$1mr dVdr =g(r) =1c12 V(r) =m2 c12 r2 ≡12m ω2r2$

This is the potential for the simple harmonic oscillator, and the Sundman transformation in this case is merely a rescaling of the temporal variable. If the reparametrization function is linear in the radial variable, so that the second derivative in the brackets disappears, one has

$r ′′′ =1r [r′′ -c1] r′ f=r$

The potential in this case is

$1mr dVdr =g(r) =c1r3 V(r) =−mc1 r ≡−kr$

which is the Kepler potential. The second derivative of the radial variable with respect to the transformed temporal variable is now

$r′′ =12 ddr (r′ )2 r′′ =ddr r2 [1m (E+kr) -L2 2m2 r2] r′′ =1m (2Er+k)$

and the third derivative of the radial vector with respect to the transformed temporal variable is

$r ′′′ =2Em r′ f=r$

For both the simple harmonic oscillator and the Kepler potential, the Sundman transformation here will produce harmonic motion for the radial vector. This will occur as well for the potential determined by the general solution of the nonlinear differential equation

$1f [r′′ dfdr +(r′ )2 d2f dr2 -c1] =c2$

which is third order with respect to derivatives of the potential. It will not, however, be true for an arbitrary spherically symmetric potential, so that this Sundman transformation is inadequate for a general solution.

To find a Sundman transformation applicable to all spherically symmetric potentials, note that for the Kepler potential the previous transformation led to the behavior

$r′′ =−2 (−E)m r +km$

for the radial variable. Since energy is negative for bound states of the Kepler potential, this represents harmonic motion with a constant offset. Taking a cue from this, consider a Sundman transformation that produces harmonic motion in the radial variable for all potentials. This can be done by setting the second derivative of the radial variable with respect to the transformed temporal variable in its more useful form equal to a linear with constant offset:

$r′′ =12 ddr (r′ )2 =−r+c1$

With the expression above for the first derivative of the radial variable with respect to the transformed temporal variable, the integration is simple:

$12m2 ddr[ f2 [2m(E-V) -L2r2 ]] =−r+c1 f(r) =mr c0 +2c1r -r2 2mr2 (E-V) -L2$

Since the radial variable is harmonic by construction, one can immediately write

$r=c1 +c2coss ≡a(1 -ecoss)$

where parameters analogous to the semimajor axis and eccentricity of the Kepler problem have been introduced. The turning points of the motion are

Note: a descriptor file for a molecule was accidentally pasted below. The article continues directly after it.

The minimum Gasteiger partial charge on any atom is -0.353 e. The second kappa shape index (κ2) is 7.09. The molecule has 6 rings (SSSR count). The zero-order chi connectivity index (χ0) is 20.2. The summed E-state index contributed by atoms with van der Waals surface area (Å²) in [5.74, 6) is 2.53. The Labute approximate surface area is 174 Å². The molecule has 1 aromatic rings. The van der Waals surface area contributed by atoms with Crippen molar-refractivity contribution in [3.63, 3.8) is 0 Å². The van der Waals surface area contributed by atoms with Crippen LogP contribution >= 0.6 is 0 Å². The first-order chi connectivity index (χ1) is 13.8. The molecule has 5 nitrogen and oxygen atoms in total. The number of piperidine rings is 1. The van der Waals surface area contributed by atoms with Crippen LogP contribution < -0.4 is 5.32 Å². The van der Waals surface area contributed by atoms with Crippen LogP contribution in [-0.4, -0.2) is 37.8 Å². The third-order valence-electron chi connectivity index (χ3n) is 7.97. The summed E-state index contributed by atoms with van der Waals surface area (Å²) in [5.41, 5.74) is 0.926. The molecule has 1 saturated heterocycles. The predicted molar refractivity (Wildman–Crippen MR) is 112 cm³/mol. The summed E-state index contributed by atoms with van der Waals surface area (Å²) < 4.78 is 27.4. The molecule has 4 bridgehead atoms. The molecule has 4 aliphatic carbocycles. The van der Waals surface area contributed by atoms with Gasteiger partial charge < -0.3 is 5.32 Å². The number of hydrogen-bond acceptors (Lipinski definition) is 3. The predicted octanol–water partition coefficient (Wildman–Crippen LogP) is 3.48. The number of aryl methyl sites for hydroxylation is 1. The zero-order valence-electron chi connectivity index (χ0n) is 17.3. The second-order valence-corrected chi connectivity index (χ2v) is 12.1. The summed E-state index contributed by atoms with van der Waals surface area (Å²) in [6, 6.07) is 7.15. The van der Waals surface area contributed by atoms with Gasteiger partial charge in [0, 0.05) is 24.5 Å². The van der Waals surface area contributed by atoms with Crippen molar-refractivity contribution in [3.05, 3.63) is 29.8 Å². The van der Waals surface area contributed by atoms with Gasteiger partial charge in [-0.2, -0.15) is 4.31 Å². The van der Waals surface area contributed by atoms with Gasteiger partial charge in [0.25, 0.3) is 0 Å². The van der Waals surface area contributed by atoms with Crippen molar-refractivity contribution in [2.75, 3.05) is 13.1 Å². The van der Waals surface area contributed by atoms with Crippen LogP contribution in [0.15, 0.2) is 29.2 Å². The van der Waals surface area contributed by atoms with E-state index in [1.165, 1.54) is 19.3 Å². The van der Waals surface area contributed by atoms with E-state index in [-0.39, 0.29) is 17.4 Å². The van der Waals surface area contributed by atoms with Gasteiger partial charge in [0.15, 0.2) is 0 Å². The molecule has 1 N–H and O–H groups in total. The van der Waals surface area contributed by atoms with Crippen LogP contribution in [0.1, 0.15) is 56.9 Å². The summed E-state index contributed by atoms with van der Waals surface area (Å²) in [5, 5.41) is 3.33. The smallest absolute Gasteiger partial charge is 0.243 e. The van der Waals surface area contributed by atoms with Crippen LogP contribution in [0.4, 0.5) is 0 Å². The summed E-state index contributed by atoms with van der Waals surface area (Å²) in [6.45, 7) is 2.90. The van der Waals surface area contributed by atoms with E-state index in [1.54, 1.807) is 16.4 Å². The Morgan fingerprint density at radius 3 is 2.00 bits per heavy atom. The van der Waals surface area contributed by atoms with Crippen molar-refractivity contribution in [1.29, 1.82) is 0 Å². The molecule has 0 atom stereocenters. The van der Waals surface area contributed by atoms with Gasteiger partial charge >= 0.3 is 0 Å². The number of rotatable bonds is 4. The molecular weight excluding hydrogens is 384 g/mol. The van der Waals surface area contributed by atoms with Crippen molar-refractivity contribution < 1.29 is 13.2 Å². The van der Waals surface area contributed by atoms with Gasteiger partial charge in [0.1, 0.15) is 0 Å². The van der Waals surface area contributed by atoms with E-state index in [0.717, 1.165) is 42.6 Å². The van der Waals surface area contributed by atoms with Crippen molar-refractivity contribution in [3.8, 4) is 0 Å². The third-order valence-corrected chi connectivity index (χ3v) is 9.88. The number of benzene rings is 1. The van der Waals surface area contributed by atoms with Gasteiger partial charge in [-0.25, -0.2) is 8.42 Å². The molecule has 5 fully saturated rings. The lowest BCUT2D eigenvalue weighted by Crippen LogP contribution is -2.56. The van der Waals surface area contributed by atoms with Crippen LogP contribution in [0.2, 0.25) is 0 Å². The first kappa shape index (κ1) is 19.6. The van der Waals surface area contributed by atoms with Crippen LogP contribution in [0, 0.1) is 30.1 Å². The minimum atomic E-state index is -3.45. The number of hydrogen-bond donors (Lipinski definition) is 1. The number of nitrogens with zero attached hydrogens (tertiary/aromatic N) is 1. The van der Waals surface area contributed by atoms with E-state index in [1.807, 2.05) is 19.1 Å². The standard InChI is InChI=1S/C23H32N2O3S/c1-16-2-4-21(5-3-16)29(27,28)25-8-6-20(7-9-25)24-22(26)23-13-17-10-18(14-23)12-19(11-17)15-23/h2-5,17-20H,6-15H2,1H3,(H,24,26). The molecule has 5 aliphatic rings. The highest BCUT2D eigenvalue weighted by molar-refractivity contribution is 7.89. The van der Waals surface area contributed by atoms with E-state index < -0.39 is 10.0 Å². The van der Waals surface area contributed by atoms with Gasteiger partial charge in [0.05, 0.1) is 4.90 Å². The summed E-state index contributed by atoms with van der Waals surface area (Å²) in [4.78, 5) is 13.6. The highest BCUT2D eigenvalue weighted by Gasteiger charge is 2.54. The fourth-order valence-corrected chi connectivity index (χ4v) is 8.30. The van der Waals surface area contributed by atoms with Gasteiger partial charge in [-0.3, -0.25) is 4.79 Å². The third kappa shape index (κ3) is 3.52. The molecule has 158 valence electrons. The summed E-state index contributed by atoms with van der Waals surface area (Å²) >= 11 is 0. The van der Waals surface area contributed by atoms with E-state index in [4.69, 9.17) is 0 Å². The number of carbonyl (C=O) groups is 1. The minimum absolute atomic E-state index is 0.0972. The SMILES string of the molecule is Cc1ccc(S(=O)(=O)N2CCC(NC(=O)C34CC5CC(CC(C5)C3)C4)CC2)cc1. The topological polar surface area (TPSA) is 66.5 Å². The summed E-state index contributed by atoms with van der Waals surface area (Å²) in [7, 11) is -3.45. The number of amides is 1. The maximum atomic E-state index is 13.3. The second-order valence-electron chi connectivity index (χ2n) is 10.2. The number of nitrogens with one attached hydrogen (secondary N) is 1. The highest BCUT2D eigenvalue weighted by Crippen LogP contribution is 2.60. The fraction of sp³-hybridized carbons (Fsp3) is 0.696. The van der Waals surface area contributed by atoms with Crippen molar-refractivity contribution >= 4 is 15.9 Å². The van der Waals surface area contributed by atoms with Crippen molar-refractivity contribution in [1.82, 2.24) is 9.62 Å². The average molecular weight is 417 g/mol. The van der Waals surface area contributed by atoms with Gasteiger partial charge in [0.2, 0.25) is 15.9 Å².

$rinner =a(1-e) router =a(1+e)$

and correspond to zeroes of the momentum ${p}_{r}$ conjugate to the radial variable. Evaluating the energy at both end points

$E=L2 2ma2 (1-e)2 +V[a (1-e)] =L2 2ma2 (1+e)2 +V[a (1+e)]$

one can easily determine both the angular momentum

$L2 =ma2 (1-e2 )22e [ V[a (1+e)] -V[a (1-e)] ]$

and the energy

$E=14e [ (1+e)2 V[a (1+e)] -(1-e)2 V[a (1-e)] ]$

in terms of the orbit parameters introduced. The transformation as it now stands determines the original temporal variable as

$t=∫ dsmr c0 +2ar -r2 2mr2 (E-V) -L2$

with dynamic constants of the motion as given directly above. While this holds for any constant of integration ${c}_{0}$ , this constant can be chosen to simplify the integral. Evaluating part of the numerator under the radical,

$2ar-r2 =a2(1 -e2 cos2s) =a2(1 -e2) +(aesins )2$

the choice ${c}_{0}={a}^{2}\left({e}^{2}-1\right)$ cancels the constant term, with the remainder being the square of the derivative of the radial variable with respect to the transformed temporal variable. The integral for the temporal variable becomes

$t=∫ dr mr 2mr2 (E-V) -L2$

which surprisingly is the original energy equation, but now parametrically dependent on the transformed temporal variable. While at first sight it appears that nothing has really been accomplished, first write out the second derivative of the radial variable with respect to the original temporal variable:

$r ·· =ddt r· =r· ddr r· =12 r· 2 =1 2m2 ddr [2m (E-V) -L2 r2]$

The final right-hand side is a fully determined function of the radial variable, with no leeway to assign a convenient parametric form for the radial variable. The introduction of the Sundman transformation provides this leeway in a consistent manner, allowing any dependence of the radial variable to be chosen. The simple harmonic motion has a significant advantage in that it characterizes the turning points efficiently for evaluation of the energy and angular momentum in terms of parameters introduced.

The complete solution includes the integral for the angle in the invariant plane

$φ=∫drL r2mr2 (E-V) -L2$

as a function parametrically dependent on the transformed temporal variable as well. The integrals can be evaluated with respect to either the radial variable or the transformed temporal variable to determine the motion parametrically. This can be done explicitly for only a handful of potentials, but represents a complete solution in integral form.